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January 03, 2002

Table of Contents

Welcome

Quote of the Week

Staff Article - Goal Setting for the New Year

Tax Tip of the Week

Guest Article - Beat Your Competition Without Cutting Your Price

Parting Comments

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Welcome

Thank you for subscribing to the Peak Small Business Center Small Business Newsletter! We take our obligation to provide you with useful information very seriously. As a result, we always welcome your input on articles or other information you would like to see presented here.

As most of you know, we have switched to a text-based version of our newsletters. Many of our readers subscribe to our newsletters from places on the web other than our website. On our website, you can choose whether you want to receive the html version or text. At other sites on the web, you don't have the choice. As a result, we saw a lot of "bounces" due to the size of the html newsletter and many were having a problem viewing the html version in their email clients. For those of you who prefer the html version, you can find both the Small Business and Home Business versions on our website at the following locations:

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sbnl_jan0302.htm

If you still prefer to receive the html version in your email inbox, let us know by emailing us at:
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Our guest article this week is "Beat Your Competition Without Cutting Your Price," by Bob LeDuc. We think you will enjoy it.

If you have suggestions for future content, or have issues that you would like to see specifically addressed, please send an email to let us know. Our staff articles are focused directly on issues raised by you, our readers. We want to give you what you want to see! If we use your article topic in one of our newsletters, we will send you 100 hits to the website of your choice! So please, send in your topic ideas!
 


Quote of the Week

I have noticed that nothing I have never said ever did me any harm.
--Calvin Coolidge


Staff Article

Goal Setting for the New Year

by: SBC Staff

If you haven't done so already, it's time to start planning your business strategies for the new year. You should never begin a year without knowing where you want to end it. As the old saying goes, if you fail to plan, you plan to fail.

Planning is not an exercise only for large companies. In fact, smaller businesses are probably more in need of planning than their larger counterparts. A large business may be able to survive if it doesn't plan or plans poorly. A small business normally does not have the resources to waste on poor planning.

An adequate plan for the year will include both short term and long term components. It is important to identify the overall goals for the year, but equally important to identify the small targets along the way that must be hit in order to stay on track.

SETTING YOUR OVERALL GOALS

First and foremost, be very, very specific and make sure your goals are reduced to writing. Don't write "This is the year my business will create enough profit for me to retire." You must be more specific. This phrase can be broken down into multiple goals that are easily defined, easily tracked, and easy to break down into multiple small steps to be taken during the year.

For example, the following goal statements might all be derived from the vague goal statement given above:

* We will increase sales by 20 percent during the first six months of the year, and by 30 percent during the last six months.

* While increasing sales we will hold cost of sales and expenses to a modest six percent increase for the year.

* We will use our increased profits to pay off our credit lines by yearend and be debt free.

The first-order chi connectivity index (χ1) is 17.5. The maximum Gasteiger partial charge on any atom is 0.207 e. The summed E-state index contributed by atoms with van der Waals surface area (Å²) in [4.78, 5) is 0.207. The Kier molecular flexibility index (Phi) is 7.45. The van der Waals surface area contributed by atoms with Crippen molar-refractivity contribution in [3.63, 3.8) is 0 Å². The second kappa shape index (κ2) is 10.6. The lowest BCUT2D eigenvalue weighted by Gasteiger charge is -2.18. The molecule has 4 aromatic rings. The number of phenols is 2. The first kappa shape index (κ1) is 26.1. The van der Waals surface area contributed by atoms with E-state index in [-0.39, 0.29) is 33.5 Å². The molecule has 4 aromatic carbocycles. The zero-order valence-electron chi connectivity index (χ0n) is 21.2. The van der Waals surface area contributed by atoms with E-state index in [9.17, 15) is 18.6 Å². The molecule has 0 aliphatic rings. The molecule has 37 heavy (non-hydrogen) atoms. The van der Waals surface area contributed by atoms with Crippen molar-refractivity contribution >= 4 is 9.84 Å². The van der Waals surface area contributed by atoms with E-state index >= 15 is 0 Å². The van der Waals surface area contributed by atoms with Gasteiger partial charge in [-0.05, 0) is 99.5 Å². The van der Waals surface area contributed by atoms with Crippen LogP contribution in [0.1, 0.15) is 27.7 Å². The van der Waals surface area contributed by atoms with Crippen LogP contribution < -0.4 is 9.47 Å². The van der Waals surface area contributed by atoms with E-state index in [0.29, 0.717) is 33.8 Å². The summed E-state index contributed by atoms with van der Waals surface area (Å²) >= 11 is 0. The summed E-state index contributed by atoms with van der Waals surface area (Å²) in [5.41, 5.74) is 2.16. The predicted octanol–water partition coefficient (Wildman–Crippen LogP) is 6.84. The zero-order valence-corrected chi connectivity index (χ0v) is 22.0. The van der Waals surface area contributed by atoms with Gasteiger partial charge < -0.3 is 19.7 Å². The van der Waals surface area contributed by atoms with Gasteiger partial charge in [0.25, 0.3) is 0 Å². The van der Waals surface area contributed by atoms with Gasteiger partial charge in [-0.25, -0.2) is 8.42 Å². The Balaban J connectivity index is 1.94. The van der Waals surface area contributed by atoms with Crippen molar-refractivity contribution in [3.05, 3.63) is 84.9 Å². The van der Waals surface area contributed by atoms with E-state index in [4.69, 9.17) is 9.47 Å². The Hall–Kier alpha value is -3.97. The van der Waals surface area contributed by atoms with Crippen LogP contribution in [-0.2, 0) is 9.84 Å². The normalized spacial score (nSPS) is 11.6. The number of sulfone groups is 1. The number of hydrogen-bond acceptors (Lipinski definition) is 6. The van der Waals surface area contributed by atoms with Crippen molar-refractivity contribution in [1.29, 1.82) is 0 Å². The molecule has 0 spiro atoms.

* and so on.

You'll need to prepare at least high-level income and expense projections in order to evaluate how realistic your overall goals are. What might seem totally realistic in words might seem quite impossible in numbers. If the 20 percent increase in sales during the first six months of the year requires an increase in advertising of 20 percent, your goal of only a six percent increase in expenses might be blown. Then again, it might not. You need to run the numbers to find out.

CREATING YOUR SHORT TERM GOALS

Your short term goals are composed of the individual steps you must take to accomplish your overall goals. Take each of your overall goals and list the steps required to accomplish them. Once again, be specific.

For example, what will it take to increase sales by 20 percent during the first six months of the year? Your short term goals with respect to this one overall goal might be:

* We will increase spending on our five most effective advertising campaigns (list them specifically) by 30 percent.

* We will train our sales people to cross sell products and services to our existing customer base. We will identify at least one additional product or service needed by every customer in our current customer base.

* We will aggressively pursue "target market A" by focused special sales promotions and targeted discounts.

* And so on.

Once again, you'll need to incorporate these assumptions into your  projections to make sure they make sense and are sufficient to accomplish your goals. Set up specific time lines for each step so you can track your progress.

If your progress slips on any short term item, you'll have to reevaluate your ability to accomplish your overall goals or possibly adjust your strategy. The important thing is to enable yourself to react by knowing where you stand at any point in time.

If you haven't actively set goals and prepared financial projections in the past, you may find that your assumptions are way off base.  For example, let's say you find out that increasing advertising in your five most effective advertising programs by 30 percent only results in a five percent increase in sales, but that your focus on selling into your existing customer base simply explodes your revenue. Let's further assume that this is exactly the opposite of what you thought would happen.

Your projections will be wrong, but you will have learned some very valuable information that will benefit you for years to come.  Chances are you wouldn't have noticed what was happening without setting both the long and short term goals, preparing the projections and then tracking your results.